Family. Friends. Self-respect.
Those are just a few of the things that Sara Conner gained during her recovery from drug addiction.
“I just put an offer on a house, and that’s huge for someone like me,” she said. “My kids never have to see me use, ever.”
Conner and thousands of others gathered at Esther Short Park on Monday for the Hands Across the Bridge event. In its 16th year, the event celebrates those in recovery, honors those who help make it happen and works to change the stigma associated with addiction.
“It’s an opportunity to share that recovery is real and recovery works,” said Tom Breitenbauch, board chair for the event.
The most moving part of the day for Breitenbauch is when the droves of participants walk from the park to the Interstate 5 Bridge, where they meet those in recovery from Oregon, hold hands and say the Serenity Prayer.
“It’s very powerful to have that many people praying at the same time,” he said.
But before that moment occurred, Wendie Oxford, 35, of Vancouver beamed as she stood in front of the crowd holding a large photo in her hands — her own mugshot. In the photo is an 18-year-old Oxford who has a scowl on her face and a scar on her forehead, an injury from getting into a fight with the cops who arrested her.
Since then, Oxford has gone to jail 27 times and done six stints in prison. She tried treatment, but it didn’t stick until 2009 when she began to look at all the things she stood to lose, namely her family.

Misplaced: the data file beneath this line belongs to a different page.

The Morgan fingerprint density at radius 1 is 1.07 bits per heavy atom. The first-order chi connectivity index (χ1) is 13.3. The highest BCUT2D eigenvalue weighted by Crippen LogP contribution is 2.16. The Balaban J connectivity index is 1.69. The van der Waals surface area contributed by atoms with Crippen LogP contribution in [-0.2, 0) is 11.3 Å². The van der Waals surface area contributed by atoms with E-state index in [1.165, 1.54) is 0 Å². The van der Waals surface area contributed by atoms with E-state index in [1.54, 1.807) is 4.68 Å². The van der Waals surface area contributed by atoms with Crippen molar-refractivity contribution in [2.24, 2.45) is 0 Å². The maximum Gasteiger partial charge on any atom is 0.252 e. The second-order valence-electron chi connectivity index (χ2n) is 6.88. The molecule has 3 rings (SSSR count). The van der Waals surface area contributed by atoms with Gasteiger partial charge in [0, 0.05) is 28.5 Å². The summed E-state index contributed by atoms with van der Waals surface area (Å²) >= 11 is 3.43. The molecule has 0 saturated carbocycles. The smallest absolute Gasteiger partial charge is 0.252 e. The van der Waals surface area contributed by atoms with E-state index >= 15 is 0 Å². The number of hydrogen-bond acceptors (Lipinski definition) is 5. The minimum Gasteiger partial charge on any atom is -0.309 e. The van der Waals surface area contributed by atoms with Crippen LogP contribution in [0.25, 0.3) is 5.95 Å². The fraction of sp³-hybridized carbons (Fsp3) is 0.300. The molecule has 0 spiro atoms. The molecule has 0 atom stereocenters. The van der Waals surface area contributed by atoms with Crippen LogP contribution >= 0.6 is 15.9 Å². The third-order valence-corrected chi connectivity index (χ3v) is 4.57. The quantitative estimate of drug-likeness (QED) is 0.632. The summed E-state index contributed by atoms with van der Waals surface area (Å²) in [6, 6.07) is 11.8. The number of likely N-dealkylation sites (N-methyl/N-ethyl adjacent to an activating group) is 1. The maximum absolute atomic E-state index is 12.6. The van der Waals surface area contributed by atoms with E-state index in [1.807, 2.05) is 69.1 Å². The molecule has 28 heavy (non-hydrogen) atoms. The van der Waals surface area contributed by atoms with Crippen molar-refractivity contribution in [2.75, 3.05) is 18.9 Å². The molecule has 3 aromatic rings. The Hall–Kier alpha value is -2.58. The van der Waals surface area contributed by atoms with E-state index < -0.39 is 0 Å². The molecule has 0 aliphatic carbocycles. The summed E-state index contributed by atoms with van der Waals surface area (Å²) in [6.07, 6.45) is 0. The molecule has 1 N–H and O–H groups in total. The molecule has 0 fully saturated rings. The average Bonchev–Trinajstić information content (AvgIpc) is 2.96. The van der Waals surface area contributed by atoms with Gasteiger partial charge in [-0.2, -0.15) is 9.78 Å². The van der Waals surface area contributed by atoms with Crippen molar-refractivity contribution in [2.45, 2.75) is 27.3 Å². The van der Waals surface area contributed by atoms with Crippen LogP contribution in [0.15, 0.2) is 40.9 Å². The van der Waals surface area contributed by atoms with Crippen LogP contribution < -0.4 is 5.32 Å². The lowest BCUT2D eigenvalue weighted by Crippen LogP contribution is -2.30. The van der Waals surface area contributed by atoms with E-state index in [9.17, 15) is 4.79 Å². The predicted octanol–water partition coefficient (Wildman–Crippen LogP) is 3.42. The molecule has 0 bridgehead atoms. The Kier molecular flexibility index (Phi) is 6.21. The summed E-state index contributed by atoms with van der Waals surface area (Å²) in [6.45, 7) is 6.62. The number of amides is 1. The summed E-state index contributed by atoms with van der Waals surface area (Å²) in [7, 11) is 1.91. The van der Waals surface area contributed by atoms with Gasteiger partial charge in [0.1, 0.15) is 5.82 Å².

“This time, I fully surrendered,” she said. “I said, ‘God, I need something different’ … God just kicked in and did work.”
Oxford and her husband are now advocates for recovery, overseeing Faces of Hope, an outreach effort of Xchange Recovery.
“It’s all about life restoration and breaking the stigma that tweakers are bad people,” Oxford said. “We’re just people that made bad choices in our lives … there’s more to our lives than just our drug habit.”
Monday kicks off national recovery month and is meant to be good, clean fun with the Oxfest music festival happening throughout the day and the lights of hope taking place in the evening.
But the day’s agenda also pauses to honor the lives lost to addiction.
Trudi Ringering released a dove in honor of her son Kyle Ringering, who was in recovery when he died on Aug. 31, 2016, from an accidental overdose.
“It wasn’t sad, it was a good thing,” she said of releasing the dove. “It was representative to me of flying and freedom — all the things he is experiencing now.”
Trudi Ringering said that though the event is so close to the anniversary of her son’s death, it was still a happy day. It let her see more of the recovery side of her son’s life.
“I’m just beginning to immerse myself in it, and I’m pretty blown away by the support and the community itself,” she said. “It’s pretty beautiful.”